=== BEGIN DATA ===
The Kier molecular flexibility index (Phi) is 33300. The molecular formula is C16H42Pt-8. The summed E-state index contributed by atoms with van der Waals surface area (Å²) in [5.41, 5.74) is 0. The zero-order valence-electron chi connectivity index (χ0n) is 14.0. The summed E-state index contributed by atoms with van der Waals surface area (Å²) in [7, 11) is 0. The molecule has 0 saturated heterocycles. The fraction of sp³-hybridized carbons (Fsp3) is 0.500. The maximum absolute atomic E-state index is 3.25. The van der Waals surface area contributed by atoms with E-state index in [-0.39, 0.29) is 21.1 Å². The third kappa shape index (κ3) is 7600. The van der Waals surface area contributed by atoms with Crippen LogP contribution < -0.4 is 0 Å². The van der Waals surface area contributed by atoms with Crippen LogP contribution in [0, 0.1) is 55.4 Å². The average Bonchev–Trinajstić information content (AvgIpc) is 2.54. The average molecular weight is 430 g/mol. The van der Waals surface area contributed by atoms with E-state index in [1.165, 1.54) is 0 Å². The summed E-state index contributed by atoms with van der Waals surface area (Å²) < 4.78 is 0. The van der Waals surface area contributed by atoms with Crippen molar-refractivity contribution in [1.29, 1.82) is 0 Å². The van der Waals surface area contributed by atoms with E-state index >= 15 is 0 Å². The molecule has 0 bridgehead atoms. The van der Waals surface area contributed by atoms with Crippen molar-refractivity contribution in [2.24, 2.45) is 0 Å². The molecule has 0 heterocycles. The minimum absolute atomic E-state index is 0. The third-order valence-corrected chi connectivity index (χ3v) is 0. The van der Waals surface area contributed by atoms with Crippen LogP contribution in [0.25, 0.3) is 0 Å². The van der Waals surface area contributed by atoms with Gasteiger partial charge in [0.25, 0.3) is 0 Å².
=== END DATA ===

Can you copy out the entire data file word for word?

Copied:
The Kier molecular flexibility index (Phi) is 33300. The molecular formula is C16H42Pt-8. The summed E-state index contributed by atoms with van der Waals surface area (Å²) in [5.41, 5.74) is 0. The zero-order valence-electron chi connectivity index (χ0n) is 14.0. The summed E-state index contributed by atoms with van der Waals surface area (Å²) in [7, 11) is 0. The molecule has 0 saturated heterocycles. The fraction of sp³-hybridized carbons (Fsp3) is 0.500. The maximum absolute atomic E-state index is 3.25. The van der Waals surface area contributed by atoms with E-state index in [-0.39, 0.29) is 21.1 Å². The third kappa shape index (κ3) is 7600. The van der Waals surface area contributed by atoms with Crippen LogP contribution < -0.4 is 0 Å². The van der Waals surface area contributed by atoms with Crippen LogP contribution in [0, 0.1) is 55.4 Å². The average Bonchev–Trinajstić information content (AvgIpc) is 2.54. The average molecular weight is 430 g/mol. The van der Waals surface area contributed by atoms with E-state index in [1.165, 1.54) is 0 Å². The summed E-state index contributed by atoms with van der Waals surface area (Å²) < 4.78 is 0. The van der Waals surface area contributed by atoms with Crippen molar-refractivity contribution in [1.29, 1.82) is 0 Å². The van der Waals surface area contributed by atoms with E-state index >= 15 is 0 Å². The molecule has 0 bridgehead atoms. The van der Waals surface area contributed by atoms with Crippen molar-refractivity contribution in [2.24, 2.45) is 0 Å². The molecule has 0 heterocycles. The minimum absolute atomic E-state index is 0. The third-order valence-corrected chi connectivity index (χ3v) is 0. The van der Waals surface area contributed by atoms with Crippen LogP contribution in [0.25, 0.3) is 0 Å². The van der Waals surface area contributed by atoms with Gasteiger partial charge in [0.25, 0.3) is 0 Å².